One of the first things you’ll discover as an immigrant in Canada is the willingness of people to help. In your initial weeks, months, or years, you might need guidance as you start exploring life and work in Canada. A mentor – an established individual, whether an immigrant or Canadian-born – can be of great value in your journey. Let’s find out what mentorship looks like in Canada and how you can seize this opportunity for success.
Mentorship starts with you
Before you start looking for a mentor, take some time to self-analyze and figure out your goals. Make a list and mark your short-term and mid-term goals. What requires immediate action? What is it that you would like to achieve two years down the line? “Mentorship is a reflection of what your immediate or mid-term goals are. If you don’t know the steps that you need to complete to achieve your goals, your mentor can help you with that. But remember, it’s you who is in the driver’s seat!” says mentor Sanobar Syed, who works as a Forecasting and Strategy Manager at Abbvie. What she means is that you, as a mentee, control how your mentoring relationship with your mentor blooms and the results it brings.
Mentor Jonathan D. Almanza, who is also the Senior Manager, Strategy and Capabilities at TD bank, echoes this thought. “Mentorship is guided discovery,” says Jonathan. “It is not instruction. You’re not getting a coach that is going to teach you something. You should be the one who is researching and finding things as well, and it’s also not someone finding you a job. Your mentor is going to help you bring out the best of yourself as you’re building your network and presenting yourself to your connections and employers,” he adds.
Can you have more than one mentor? Sure, that’s a good idea!
There are different types of mentoring relationships that you can have. As a recently arrived immigrant in Canada, you can seek a mentor who can help you learn about life in Canada. Someone who probably arrived here six or 12 months before you. They would be able to advise you on how to prepare for the move, answer your questions about settlement and integration in the country, and warn you about the mistakes they made in their early days.
The other kind of mentorship – one that’s common within the immigrant inclusion landscape – is professional mentorship. The mentor helps the mentee in their professional development, job search, and career. The goal is to help you get settled in Canada with a relevant job to your experience, whether you’re looking to reconnect with or progress in your career.
Having both kinds of mentors can be of immense benefit to you because you’d be able to get more and targeted guidance from each of your mentors.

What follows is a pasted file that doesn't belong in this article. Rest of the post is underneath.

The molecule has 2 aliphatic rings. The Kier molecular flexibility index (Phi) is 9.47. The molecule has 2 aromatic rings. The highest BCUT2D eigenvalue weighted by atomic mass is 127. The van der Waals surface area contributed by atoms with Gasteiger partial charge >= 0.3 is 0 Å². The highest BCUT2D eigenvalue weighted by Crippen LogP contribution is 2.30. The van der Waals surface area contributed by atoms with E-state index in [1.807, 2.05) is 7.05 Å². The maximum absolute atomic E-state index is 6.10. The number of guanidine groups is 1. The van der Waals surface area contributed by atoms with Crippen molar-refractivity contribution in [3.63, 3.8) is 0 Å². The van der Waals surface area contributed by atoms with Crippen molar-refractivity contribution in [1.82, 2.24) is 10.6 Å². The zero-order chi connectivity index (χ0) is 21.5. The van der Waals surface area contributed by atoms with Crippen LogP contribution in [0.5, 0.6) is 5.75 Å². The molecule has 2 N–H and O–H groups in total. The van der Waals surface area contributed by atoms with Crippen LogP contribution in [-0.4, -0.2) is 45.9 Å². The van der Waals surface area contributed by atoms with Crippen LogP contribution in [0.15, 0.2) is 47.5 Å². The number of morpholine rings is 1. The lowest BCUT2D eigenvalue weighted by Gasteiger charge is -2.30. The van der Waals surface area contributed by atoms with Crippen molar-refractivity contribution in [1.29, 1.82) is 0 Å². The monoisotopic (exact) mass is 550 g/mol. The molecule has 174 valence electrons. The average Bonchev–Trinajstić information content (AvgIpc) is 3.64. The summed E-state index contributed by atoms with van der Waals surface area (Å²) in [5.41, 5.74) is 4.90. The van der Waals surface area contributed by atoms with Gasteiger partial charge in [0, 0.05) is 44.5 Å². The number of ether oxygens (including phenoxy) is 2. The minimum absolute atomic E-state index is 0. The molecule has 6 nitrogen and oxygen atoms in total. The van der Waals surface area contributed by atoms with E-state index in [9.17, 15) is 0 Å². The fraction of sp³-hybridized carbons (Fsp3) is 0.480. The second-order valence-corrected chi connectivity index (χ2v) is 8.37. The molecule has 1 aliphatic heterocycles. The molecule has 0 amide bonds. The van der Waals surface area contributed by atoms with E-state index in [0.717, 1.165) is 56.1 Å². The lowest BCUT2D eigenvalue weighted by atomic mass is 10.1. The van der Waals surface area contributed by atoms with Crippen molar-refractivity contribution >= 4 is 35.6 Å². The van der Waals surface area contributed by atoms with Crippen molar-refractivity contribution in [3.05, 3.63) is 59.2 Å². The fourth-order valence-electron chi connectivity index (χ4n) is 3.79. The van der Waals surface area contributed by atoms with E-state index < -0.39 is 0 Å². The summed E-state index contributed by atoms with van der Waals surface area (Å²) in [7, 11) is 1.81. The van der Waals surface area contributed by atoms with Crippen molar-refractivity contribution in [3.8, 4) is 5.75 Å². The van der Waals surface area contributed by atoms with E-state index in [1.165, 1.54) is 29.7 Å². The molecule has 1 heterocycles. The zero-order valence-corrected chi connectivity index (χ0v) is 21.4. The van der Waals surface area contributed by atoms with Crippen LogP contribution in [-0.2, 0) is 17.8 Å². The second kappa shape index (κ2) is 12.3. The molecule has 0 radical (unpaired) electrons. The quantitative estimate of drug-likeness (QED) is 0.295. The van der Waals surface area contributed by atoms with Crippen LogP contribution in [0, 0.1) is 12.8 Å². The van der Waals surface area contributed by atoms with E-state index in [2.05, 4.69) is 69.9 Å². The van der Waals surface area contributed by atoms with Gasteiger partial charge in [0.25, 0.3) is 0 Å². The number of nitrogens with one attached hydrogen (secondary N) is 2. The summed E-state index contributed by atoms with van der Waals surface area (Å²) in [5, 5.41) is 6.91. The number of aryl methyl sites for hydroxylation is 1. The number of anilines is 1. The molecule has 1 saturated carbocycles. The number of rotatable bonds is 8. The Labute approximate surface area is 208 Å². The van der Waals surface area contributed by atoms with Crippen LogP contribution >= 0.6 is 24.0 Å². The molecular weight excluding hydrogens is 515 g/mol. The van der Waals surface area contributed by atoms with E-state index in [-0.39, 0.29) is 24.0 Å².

Professional mentorship in Canada is structured
While mentorship can also be informal and on an infrequent basis, professional mentorship in Canada is usually structured. You and your mentor would agree upon meeting a number of times during the weeks/months that your mentoring relationship lasts. You would also set expectations and goals early on. From there, you’d work on the goals strategically, measure your progress and discuss the next steps in every meeting.
If you’re a newcomer to Canada, you can probably discuss the following topics, and more:
- Writing, structuring and formatting a Canadian resume and cover letter
- Sending professional emails for job search
- Information about your desired role, profession, industry
- Developing and showcasing soft skills
- The workplace culture in Canada
- Network effectively to develop professional connections
- Job interview advice and mock sessions, etc.
“It’s important to have the local nuances to be able to land a good job, especially within your own field. Your mentor can provide you guidance and local labour market insights,” says Yilmaz E. Dinc, Research and Evaluation Manager at Toronto Region Immigrant Employment Council (TRIEC). Yilmaz vouches for mentorship from his own experience during his new immigrant years, and says, “Amazing mentors and peers inspired me to do better“.
Let the search for your mentor begin
So, how can you begin your search for a mentor? Well, for an ‘introduction to Canada’ or a ‘life in Canada’ mentor, connect with people that you or your friends/family might know who immigrated to Canada before you. You can also find such an individual on LinkedIn or immigration forums and WhatsApp groups that you might be a member of.
As for professional mentors, approaching a settlement agency, community organization, ethnic organization, or professional organization in your region of residence in Canada is a great starting point. They will all likely have a mentoring program,” says Jonathan D. Almanza. “And, if you end up opting for education and start a course, you can also get plugged into the mentorship programs offered by the school. And finally, when you get a job, your company might also have some structured mentoring programs at that job place,” he adds, encouraging you to reach out to someone who you’d like as your mentor.
Yilmaz lists some services. “In the Greater Toronto Area, there’s TRIEC Mentoring Partnership. Similarly, there is CRIEC (Calgary Region Immigrant Employment Council) and ERIEC (Edmonton Region Immigrant Employment Council) and so on in some other provinces and cities.”
It does not matter where you reside in Canada now or when you arrive, a quick search on the internet about mentoring programs in your region will throw up desired results.
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